As Souper Jenny leaves Decatur for good, city leaders simmer over parking complaints
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This story has been updated.
When Souper Jenny announced this past summer that it was closing its downtown Decatur location, the owner held out hope it could relocate nearby.
Atlanta Magazine reports that owner Jenny Levison has given up on that idea and will close the Decatur location for good on Saturday, Feb. 23.
The reason for her departure?
“Parking was our biggest issue,” she told Atlanta Magazine. “When we first moved in, street parking was free. Now it’s all metered. All of our customers complain about it. We’ve noticed a steady decrease in foot traffic over the years.”
Souper Jenny opened in 2014. Decaturish reached out to the city to confirm if street parking was free when Souper Jenny opened. Mayor Patti Garrett said as long as she’s been in Decatur there has been metered street parking downtown. Garrett moved to Decatur in 2001.
Assistant City Manager Lyn Menne, who oversees economic development for the city, said street parking has been metered for as long as she can remember.
“On-street parking has been metered since I came to work in Decatur in the early 1980s and I believe it was in place decades before that,” Menne said.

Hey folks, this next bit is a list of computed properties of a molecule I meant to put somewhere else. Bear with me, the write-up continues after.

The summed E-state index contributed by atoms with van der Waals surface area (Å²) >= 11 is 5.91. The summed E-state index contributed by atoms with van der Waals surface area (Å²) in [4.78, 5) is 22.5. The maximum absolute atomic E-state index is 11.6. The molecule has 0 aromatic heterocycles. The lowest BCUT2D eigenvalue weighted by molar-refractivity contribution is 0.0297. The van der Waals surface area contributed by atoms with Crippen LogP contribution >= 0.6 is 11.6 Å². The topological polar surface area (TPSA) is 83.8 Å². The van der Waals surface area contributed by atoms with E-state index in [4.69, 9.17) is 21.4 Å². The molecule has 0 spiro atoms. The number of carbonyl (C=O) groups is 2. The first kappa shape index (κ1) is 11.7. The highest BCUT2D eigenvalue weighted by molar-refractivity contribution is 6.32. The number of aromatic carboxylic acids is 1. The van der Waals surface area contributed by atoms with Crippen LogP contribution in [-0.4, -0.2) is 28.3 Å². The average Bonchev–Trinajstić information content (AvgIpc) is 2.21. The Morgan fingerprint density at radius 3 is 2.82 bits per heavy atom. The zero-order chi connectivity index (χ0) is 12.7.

Rents are also increasing and Souper Jenny’s lease was ending, Levison said.
“It seemed like it was time,” she told Atlanta Magazine.
She will open a new location in Roswell next month.
To read the full interview, click here.
Decaturish left a message with Levison seeking comment.
The latest complaint about parking from a departing business owner comes as city leaders are pushing back against the perception that there’s not enough parking in Decatur.
Garrett said Souper Jenny will be missed.
“I’m really sorry to see them leave,” Garrett said. “There is a parking garage right next to it. I don’t know if people were aware. Everybody loves their soup. We will miss them.”
Levison is not the only business owner to complain that lack of parking forced them to close up shop.
Owner Robin DeVos, who also owns a location in Jackson, Miss., said a lack of parking in Decatur was a challenge.
“I think people loved our food and we certainly loved our customers,” DeVos said. “Unfortunately, parking is a big issue. Nothing new there. We just did not have enough business to pay the bills.”
The store replaced Sawicki’s, a sandwich shop that closed in 2016. When that shop closed, the owner also said parking was a factor in her decision. Twist ‘n’ Scoot left the city in 2014 for the same reason.
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Decatur has a combination of metered on-street parking and paid lots. Some local businesses validate parking at nearby parking decks. Aggressive booting at free lots that serve businesses in downtown Decatur has deterred people who would use them to park and walk to other businesses in downtown Decatur. The booting became so aggressive that the Decatur City Commission in 2016 had to step in and pass new regulations to curtail some of the more predatory parking enforcement practices.
The Decatur City Commission last year approved a parking management agreement with SP Plus Corporation as part of a plan to increase the cost of on-street parking to $3 an hour and extend enforcement hours.